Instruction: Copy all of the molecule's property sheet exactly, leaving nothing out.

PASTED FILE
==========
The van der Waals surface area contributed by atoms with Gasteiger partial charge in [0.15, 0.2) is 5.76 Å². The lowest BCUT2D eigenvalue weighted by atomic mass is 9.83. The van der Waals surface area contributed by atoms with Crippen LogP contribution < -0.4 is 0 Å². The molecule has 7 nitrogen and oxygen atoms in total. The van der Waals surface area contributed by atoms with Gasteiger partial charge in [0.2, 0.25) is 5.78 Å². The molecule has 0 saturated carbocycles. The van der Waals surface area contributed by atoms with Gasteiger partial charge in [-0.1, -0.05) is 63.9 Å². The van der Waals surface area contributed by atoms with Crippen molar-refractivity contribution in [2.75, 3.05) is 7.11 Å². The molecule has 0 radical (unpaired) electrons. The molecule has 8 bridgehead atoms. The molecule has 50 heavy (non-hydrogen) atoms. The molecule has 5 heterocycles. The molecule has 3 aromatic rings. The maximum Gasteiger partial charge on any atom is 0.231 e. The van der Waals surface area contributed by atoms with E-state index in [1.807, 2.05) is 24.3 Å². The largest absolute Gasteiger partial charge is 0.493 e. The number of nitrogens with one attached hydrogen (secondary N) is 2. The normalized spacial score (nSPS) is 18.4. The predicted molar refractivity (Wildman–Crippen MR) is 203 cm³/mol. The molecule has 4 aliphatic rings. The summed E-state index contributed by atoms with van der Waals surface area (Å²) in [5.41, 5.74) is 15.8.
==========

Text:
The van der Waals surface area contributed by atoms with Gasteiger partial charge in [0.15, 0.2) is 5.76 Å². The lowest BCUT2D eigenvalue weighted by atomic mass is 9.83. The van der Waals surface area contributed by atoms with Crippen LogP contribution < -0.4 is 0 Å². The molecule has 7 nitrogen and oxygen atoms in total. The van der Waals surface area contributed by atoms with Gasteiger partial charge in [0.2, 0.25) is 5.78 Å². The molecule has 0 saturated carbocycles. The van der Waals surface area contributed by atoms with Gasteiger partial charge in [-0.1, -0.05) is 63.9 Å². The van der Waals surface area contributed by atoms with Crippen molar-refractivity contribution in [2.75, 3.05) is 7.11 Å². The molecule has 0 radical (unpaired) electrons. The molecule has 8 bridgehead atoms. The molecule has 50 heavy (non-hydrogen) atoms. The molecule has 5 heterocycles. The molecule has 3 aromatic rings. The maximum Gasteiger partial charge on any atom is 0.231 e. The van der Waals surface area contributed by atoms with E-state index in [1.807, 2.05) is 24.3 Å². The largest absolute Gasteiger partial charge is 0.493 e. The number of nitrogens with one attached hydrogen (secondary N) is 2. The normalized spacial score (nSPS) is 18.4. The predicted molar refractivity (Wildman–Crippen MR) is 203 cm³/mol. The molecule has 4 aliphatic rings. The summed E-state index contributed by atoms with van der Waals surface area (Å²) in [5.41, 5.74) is 15.8.